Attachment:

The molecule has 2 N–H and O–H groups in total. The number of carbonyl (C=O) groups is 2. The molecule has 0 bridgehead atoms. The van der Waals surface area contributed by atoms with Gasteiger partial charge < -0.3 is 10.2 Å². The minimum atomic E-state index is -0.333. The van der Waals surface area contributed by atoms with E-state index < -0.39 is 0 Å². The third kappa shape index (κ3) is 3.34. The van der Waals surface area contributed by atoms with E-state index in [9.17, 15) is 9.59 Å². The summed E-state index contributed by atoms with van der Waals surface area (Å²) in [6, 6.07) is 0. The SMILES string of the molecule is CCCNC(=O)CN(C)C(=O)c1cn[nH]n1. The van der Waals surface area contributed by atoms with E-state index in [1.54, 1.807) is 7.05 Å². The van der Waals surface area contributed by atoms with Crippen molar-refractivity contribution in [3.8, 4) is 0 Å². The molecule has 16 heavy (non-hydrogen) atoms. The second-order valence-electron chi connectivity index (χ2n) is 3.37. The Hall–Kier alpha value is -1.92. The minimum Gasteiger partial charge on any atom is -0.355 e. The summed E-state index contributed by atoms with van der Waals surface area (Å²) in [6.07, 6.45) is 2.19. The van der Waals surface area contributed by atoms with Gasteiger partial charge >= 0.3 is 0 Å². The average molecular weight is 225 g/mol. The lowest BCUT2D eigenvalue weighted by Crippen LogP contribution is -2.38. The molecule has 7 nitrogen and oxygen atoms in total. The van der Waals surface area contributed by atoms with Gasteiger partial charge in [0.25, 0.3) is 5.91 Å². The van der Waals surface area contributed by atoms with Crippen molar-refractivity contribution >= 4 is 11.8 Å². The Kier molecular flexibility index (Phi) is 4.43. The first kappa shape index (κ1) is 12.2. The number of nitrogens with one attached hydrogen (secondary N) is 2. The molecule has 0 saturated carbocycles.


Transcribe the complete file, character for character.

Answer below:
The molecule has 2 N–H and O–H groups in total. The number of carbonyl (C=O) groups is 2. The molecule has 0 bridgehead atoms. The van der Waals surface area contributed by atoms with Gasteiger partial charge < -0.3 is 10.2 Å². The minimum atomic E-state index is -0.333. The van der Waals surface area contributed by atoms with E-state index < -0.39 is 0 Å². The third kappa shape index (κ3) is 3.34. The van der Waals surface area contributed by atoms with E-state index in [9.17, 15) is 9.59 Å². The summed E-state index contributed by atoms with van der Waals surface area (Å²) in [6, 6.07) is 0. The SMILES string of the molecule is CCCNC(=O)CN(C)C(=O)c1cn[nH]n1. The van der Waals surface area contributed by atoms with E-state index in [1.54, 1.807) is 7.05 Å². The van der Waals surface area contributed by atoms with Crippen molar-refractivity contribution in [3.8, 4) is 0 Å². The molecule has 16 heavy (non-hydrogen) atoms. The second-order valence-electron chi connectivity index (χ2n) is 3.37. The Hall–Kier alpha value is -1.92. The minimum Gasteiger partial charge on any atom is -0.355 e. The summed E-state index contributed by atoms with van der Waals surface area (Å²) in [6.07, 6.45) is 2.19. The van der Waals surface area contributed by atoms with Gasteiger partial charge >= 0.3 is 0 Å². The average molecular weight is 225 g/mol. The lowest BCUT2D eigenvalue weighted by Crippen LogP contribution is -2.38. The molecule has 7 nitrogen and oxygen atoms in total. The van der Waals surface area contributed by atoms with Gasteiger partial charge in [0.25, 0.3) is 5.91 Å². The van der Waals surface area contributed by atoms with Crippen molar-refractivity contribution >= 4 is 11.8 Å². The Kier molecular flexibility index (Phi) is 4.43. The first kappa shape index (κ1) is 12.2. The number of nitrogens with one attached hydrogen (secondary N) is 2. The molecule has 0 saturated carbocycles.